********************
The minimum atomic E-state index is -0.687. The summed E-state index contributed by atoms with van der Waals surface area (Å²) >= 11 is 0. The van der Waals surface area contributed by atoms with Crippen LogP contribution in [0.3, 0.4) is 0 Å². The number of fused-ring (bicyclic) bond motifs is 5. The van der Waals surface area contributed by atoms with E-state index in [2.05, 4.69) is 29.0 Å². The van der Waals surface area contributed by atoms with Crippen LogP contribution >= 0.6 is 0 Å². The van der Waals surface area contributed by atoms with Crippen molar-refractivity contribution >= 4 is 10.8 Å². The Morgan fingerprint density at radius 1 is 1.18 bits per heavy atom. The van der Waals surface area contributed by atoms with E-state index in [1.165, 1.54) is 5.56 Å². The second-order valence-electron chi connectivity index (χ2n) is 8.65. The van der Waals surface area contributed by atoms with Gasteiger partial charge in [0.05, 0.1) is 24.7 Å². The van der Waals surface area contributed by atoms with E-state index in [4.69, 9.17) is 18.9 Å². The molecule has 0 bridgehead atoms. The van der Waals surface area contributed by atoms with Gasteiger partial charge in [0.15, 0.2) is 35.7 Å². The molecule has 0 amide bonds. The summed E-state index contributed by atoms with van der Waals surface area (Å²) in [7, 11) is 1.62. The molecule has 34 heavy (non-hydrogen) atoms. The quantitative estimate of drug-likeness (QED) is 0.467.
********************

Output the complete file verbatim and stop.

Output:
The minimum atomic E-state index is -0.687. The summed E-state index contributed by atoms with van der Waals surface area (Å²) >= 11 is 0. The van der Waals surface area contributed by atoms with Crippen LogP contribution in [0.3, 0.4) is 0 Å². The number of fused-ring (bicyclic) bond motifs is 5. The van der Waals surface area contributed by atoms with E-state index in [2.05, 4.69) is 29.0 Å². The van der Waals surface area contributed by atoms with Crippen LogP contribution >= 0.6 is 0 Å². The van der Waals surface area contributed by atoms with Crippen molar-refractivity contribution >= 4 is 10.8 Å². The Morgan fingerprint density at radius 1 is 1.18 bits per heavy atom. The van der Waals surface area contributed by atoms with E-state index in [1.165, 1.54) is 5.56 Å². The second-order valence-electron chi connectivity index (χ2n) is 8.65. The van der Waals surface area contributed by atoms with Gasteiger partial charge in [0.05, 0.1) is 24.7 Å². The van der Waals surface area contributed by atoms with E-state index in [4.69, 9.17) is 18.9 Å². The molecule has 0 bridgehead atoms. The van der Waals surface area contributed by atoms with Gasteiger partial charge in [0.15, 0.2) is 35.7 Å². The molecule has 0 amide bonds. The summed E-state index contributed by atoms with van der Waals surface area (Å²) in [7, 11) is 1.62. The molecule has 34 heavy (non-hydrogen) atoms. The quantitative estimate of drug-likeness (QED) is 0.467.